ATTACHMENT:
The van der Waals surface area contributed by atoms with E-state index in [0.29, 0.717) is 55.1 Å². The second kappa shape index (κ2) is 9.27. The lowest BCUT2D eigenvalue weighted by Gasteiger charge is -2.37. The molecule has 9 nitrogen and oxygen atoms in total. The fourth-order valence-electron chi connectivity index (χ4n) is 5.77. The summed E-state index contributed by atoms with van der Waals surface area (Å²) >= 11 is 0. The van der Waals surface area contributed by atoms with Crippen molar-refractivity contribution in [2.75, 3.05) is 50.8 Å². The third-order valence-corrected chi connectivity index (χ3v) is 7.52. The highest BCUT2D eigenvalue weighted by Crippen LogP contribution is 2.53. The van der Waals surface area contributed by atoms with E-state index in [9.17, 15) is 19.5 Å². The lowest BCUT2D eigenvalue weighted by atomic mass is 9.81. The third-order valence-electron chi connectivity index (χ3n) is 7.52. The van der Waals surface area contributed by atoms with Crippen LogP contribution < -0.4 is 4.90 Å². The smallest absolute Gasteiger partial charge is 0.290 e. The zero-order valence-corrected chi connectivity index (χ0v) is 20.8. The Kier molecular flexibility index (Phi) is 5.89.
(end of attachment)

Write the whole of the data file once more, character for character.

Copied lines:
The van der Waals surface area contributed by atoms with E-state index in [0.29, 0.717) is 55.1 Å². The second kappa shape index (κ2) is 9.27. The lowest BCUT2D eigenvalue weighted by Gasteiger charge is -2.37. The molecule has 9 nitrogen and oxygen atoms in total. The fourth-order valence-electron chi connectivity index (χ4n) is 5.77. The summed E-state index contributed by atoms with van der Waals surface area (Å²) >= 11 is 0. The van der Waals surface area contributed by atoms with Crippen molar-refractivity contribution in [2.75, 3.05) is 50.8 Å². The third-order valence-corrected chi connectivity index (χ3v) is 7.52. The highest BCUT2D eigenvalue weighted by Crippen LogP contribution is 2.53. The van der Waals surface area contributed by atoms with E-state index in [9.17, 15) is 19.5 Å². The lowest BCUT2D eigenvalue weighted by atomic mass is 9.81. The third-order valence-electron chi connectivity index (χ3n) is 7.52. The van der Waals surface area contributed by atoms with Crippen LogP contribution < -0.4 is 4.90 Å². The smallest absolute Gasteiger partial charge is 0.290 e. The zero-order valence-corrected chi connectivity index (χ0v) is 20.8. The Kier molecular flexibility index (Phi) is 5.89.